The businesses cited employ 170 workers in the Los Angeles garment district. The penalties included $275,835 in fines and stop orders for seven employers operating without workers’ compensation insurance coverage.
Fourteen businesses were cited $34,300 for garment regulation violations, including failure to register as a garment manufacturer, display the garment registration or maintain required records. Investigators also confiscated 5,725 illegally manufactured garments with an estimated street value of $103,000 from six of the businesses.
“Garment manufacturers who thwart the law threaten workers’ rights and undermine honest employers in the industry, making it difficult for legitimate businesses to succeed,” said Labor Commissioner Julie A. Su. “These illegal entities should take note: We will shine a light on the underground economy and those who contract with unregistered contractors will also be held accountable.”
The Labor Commissioner’s office is also pursuing wage theft investigations on those employers who failed to pay proper wages under the California Labor Code. The Garment Manufacturing Act of 1980 requires that all industry employers register with the Labor Commissioner and demonstrate adequate character, competency and responsibility, including workers’ compensation insurance coverage.
Garment manufacturers who contract with unregistered entities are automatically deemed joint employers of the workers in the contract facility. Clothing confiscated from illegal operations cannot be sold, and will be donated to a non-profit agency that will provide the items to homeless and domestic violence shelters in the Los Angeles area.
[Read more about industry labor problems: Report: Actionable Ways Brands Can—And Should—Fight Forced Labor]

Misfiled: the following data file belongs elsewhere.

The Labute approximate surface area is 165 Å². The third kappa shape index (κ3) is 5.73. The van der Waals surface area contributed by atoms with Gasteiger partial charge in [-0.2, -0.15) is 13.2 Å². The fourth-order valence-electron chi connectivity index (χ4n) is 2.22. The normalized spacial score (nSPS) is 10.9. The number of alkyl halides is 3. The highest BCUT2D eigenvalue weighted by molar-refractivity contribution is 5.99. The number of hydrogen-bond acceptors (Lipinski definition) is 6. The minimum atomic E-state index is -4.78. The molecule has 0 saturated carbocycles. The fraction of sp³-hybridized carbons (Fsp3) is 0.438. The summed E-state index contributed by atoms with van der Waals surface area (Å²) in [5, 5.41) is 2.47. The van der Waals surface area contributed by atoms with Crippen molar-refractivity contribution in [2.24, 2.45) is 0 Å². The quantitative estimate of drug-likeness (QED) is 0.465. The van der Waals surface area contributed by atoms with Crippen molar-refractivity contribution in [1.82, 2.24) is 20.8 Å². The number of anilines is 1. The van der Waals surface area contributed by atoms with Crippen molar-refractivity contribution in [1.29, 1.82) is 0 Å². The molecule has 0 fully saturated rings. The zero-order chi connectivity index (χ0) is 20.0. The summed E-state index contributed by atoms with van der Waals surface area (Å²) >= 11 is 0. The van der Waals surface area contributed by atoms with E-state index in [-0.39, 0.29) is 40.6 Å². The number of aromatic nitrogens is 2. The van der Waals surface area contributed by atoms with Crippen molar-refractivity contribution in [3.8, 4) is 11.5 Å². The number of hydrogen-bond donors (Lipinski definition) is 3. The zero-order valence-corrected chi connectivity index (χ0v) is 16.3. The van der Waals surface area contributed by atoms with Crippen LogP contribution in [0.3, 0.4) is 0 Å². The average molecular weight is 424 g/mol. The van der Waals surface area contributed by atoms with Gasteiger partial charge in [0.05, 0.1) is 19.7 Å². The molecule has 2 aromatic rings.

The Labor Commissioner also administers a special wage claim adjudication process for garment workers pursuant to a law passed in 1999. This law provides not only an expedited process for garment workers to file wage claims, but also provides a wage guarantee where garment manufacturers are responsible for wage theft at their contractors’ facilities.
The law came in the wake of the infamous 1995 scandal involving seven sweatshop operators who recruited seamstresses from Thailand and kept them imprisoned in an El Monte, California garment factory ringed with razor wire.
The shocking case, which exposed sweatshop conditions in the U.S. that were thought to have been long eradicated, made headlines when officials invaded the compound and liberated 72 Thai workers. Garments produced at the El Monte site were traced to retailers that included Mervyn’s, Macy’s and Filene’s, authorities said.
In the atmosphere of outrage after the sweatshop’s discovery, federal and state officials vowed broad reforms targeting contractors, manufacturers and retailers who profit from sweatshop labor.